Success Within Site: Expert Tips on Finding the Best Location
By the time he co-founded The Sunray Companies in 1996, Ray Harrigill already had experience with real estate, managing 26 restaurants in three states. An MBA, law degree, and a contractor's license expanded his knowledge and contributed to the growth of Sunray into 30 properties in Mississippi and Louisiana that include Massage Envy, Hampton Inn & Suites, Holiday Inn Express, Bumpers Drive-In restaurants, and Palm Beach Tan salons.
His years in franchising have given Harrigill plenty to say on the subject of real estate. For instance, "The best location and a vibrant business trumps owning the real estate. However, if you can own the real estate, it is a wealth builder over time."
Also, "Getting a deal done is the goal," he says, "but know the difference between deal-breaking points and your wants." (See sidebar for more from Harrigill.)
As ever, it all begins--and ends--with location. "There is a saying in America: location, location, location," says Philip Schram, chief development officer at Buffalo Wings & Rings, a franchise with more than 70 locations worldwide.
"A good location will make the business flourish; a bad location will kill the business," says Schram. Typically, he says, two of the biggest variables in the franchise system are the location and the quality of the operator. A good operator cannot overcome a bad location--nor can a good location overcome a bad operator.
Franchise real estate is a process, says Spencer Smith, closing in on nearly two decades as a franchisee. His holdings now include 44 Aaron's stores, making him the brand's third-largest franchisee. Building that array of locations has taught Smith that even with careful preparation, there are times "when you don't know what you don't know until you get started," he says. Without question, however, "Location is key. You can never afford to advertise enough to overcome a bad location. The math never works out to take a B or C location and say, 'I can turn this into an A-minus.'"
Need more data
Finding the right location is also about gathering the most valuable, relevant, and specific information, says Schram. Technology that tracks consumer choices makes that easier than ever, and that information can be mapped by demographics and behaviors to pinpoint where success will most likely be found.
While considering the data, Schram also understands another aspect of location selection: name recognition. As Buffalo Wings & Rings is not a nationally recognized name, Schram has found that success is most likely in towns that are county seats. Those towns are typically rural, but are distinguished by a population that's bolstered, sometimes doubled, by government employees. The same phenomenon also will be found in towns with large manufacturing plants, he says, but those plants often have an in-house cafe that will compete for lunchtime customers. Nonetheless, in a small community, a newer brand will be noticed--in contrast to opening in a big city, where there is so much competition that "unless you have 10 locations of the same brand close to each other, nobody's going to notice you," says Schram.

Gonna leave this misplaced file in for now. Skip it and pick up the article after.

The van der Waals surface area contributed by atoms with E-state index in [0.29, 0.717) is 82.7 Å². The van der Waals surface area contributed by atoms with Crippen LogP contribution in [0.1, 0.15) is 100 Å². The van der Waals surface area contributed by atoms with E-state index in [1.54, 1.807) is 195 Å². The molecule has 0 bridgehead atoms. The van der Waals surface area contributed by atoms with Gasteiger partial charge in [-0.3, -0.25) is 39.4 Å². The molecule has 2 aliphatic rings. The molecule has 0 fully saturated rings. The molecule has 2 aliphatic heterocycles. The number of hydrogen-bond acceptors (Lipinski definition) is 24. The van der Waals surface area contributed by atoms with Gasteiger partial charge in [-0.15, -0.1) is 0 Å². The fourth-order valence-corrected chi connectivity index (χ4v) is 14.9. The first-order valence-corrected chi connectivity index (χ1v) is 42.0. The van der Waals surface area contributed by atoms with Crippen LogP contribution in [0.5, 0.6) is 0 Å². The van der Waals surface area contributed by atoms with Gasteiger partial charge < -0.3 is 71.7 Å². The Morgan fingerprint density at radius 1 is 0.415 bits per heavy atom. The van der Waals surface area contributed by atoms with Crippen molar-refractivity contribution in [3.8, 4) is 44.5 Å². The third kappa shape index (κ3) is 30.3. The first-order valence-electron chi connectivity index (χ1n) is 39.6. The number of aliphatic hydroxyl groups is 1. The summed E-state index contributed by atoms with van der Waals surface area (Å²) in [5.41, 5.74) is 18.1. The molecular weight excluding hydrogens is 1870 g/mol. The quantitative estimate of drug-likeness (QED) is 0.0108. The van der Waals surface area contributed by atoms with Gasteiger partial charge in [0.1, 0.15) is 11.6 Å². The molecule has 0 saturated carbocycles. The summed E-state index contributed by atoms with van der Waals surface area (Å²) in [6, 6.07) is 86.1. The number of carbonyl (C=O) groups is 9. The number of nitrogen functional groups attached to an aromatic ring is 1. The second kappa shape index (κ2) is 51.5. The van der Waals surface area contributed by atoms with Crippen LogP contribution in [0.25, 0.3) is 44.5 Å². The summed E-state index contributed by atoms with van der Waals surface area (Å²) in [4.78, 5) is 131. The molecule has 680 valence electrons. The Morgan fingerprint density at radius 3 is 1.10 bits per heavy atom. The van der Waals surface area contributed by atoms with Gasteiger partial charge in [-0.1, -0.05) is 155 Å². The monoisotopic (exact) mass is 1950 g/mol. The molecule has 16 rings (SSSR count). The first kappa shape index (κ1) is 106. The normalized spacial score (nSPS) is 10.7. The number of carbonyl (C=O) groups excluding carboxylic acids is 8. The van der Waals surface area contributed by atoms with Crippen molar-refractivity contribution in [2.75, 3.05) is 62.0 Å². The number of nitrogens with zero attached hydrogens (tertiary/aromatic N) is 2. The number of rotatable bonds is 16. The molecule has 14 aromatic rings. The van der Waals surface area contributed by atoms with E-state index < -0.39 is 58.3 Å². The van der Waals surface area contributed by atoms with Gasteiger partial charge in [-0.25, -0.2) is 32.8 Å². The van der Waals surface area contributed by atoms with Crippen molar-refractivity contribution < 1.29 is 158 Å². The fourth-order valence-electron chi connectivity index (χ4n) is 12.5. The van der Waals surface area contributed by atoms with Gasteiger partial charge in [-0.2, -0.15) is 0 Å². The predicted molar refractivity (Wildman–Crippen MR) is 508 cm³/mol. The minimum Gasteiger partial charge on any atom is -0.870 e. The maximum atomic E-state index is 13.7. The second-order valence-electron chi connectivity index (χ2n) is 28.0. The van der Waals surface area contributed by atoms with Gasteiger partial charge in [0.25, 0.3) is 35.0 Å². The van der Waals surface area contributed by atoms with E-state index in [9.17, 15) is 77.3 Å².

Some locations that might appear desirable in one way can actually be less so when their particulars are examined. "In airports, security is an issue," Schram says. "You have to move food to the restaurant, and that makes the operational side challenging. Also, people are busy and always in a hurry. You need to be a major brand and not have an expectation of making money. You'll be using your location more as advertising, even though you may not make money." Buffalo Wings & Rings, for example, has a location in Paul Brown Stadium, home of the NFL's Cincinnati Bengals, even though it's not open year-round "because it makes a statement," Schram says.
Timing also matters--not only with the real estate, but also with the brand itself. In his years as a franchisee, Smith has observed that a brand's life cycle influences real estate decisions. "There are rules of the road that never change, like location, but negotiating lease terms--those deal points ebb and flow," he says.
Accordingly, he cautions against getting into a franchise model at the peak of the model. "All brands have a life cycle--they hit a saturation point or their business model loses touch with what consumers want. I've been involved in a couple of brands that have grown to 1,000 locations, then pruned to 400. Brands have to go through a pruning process and it can take a while before that bears fruit. If you get in at the right point, life is great."
Prospective franchise buyers should also consider the source of information they use to make real estate decisions, Smith says. Franchisors will share information with prospective franchisees at a variety of levels. National real estate brokers will also identify prospective locations with their own formalized process. Smith appreciates the guidance of others, but ultimately believes in the value of visiting a site multiple times and of understanding traffic patterns and regional markets. Doing that takes time, Smith says, but verifying data makes good business sense.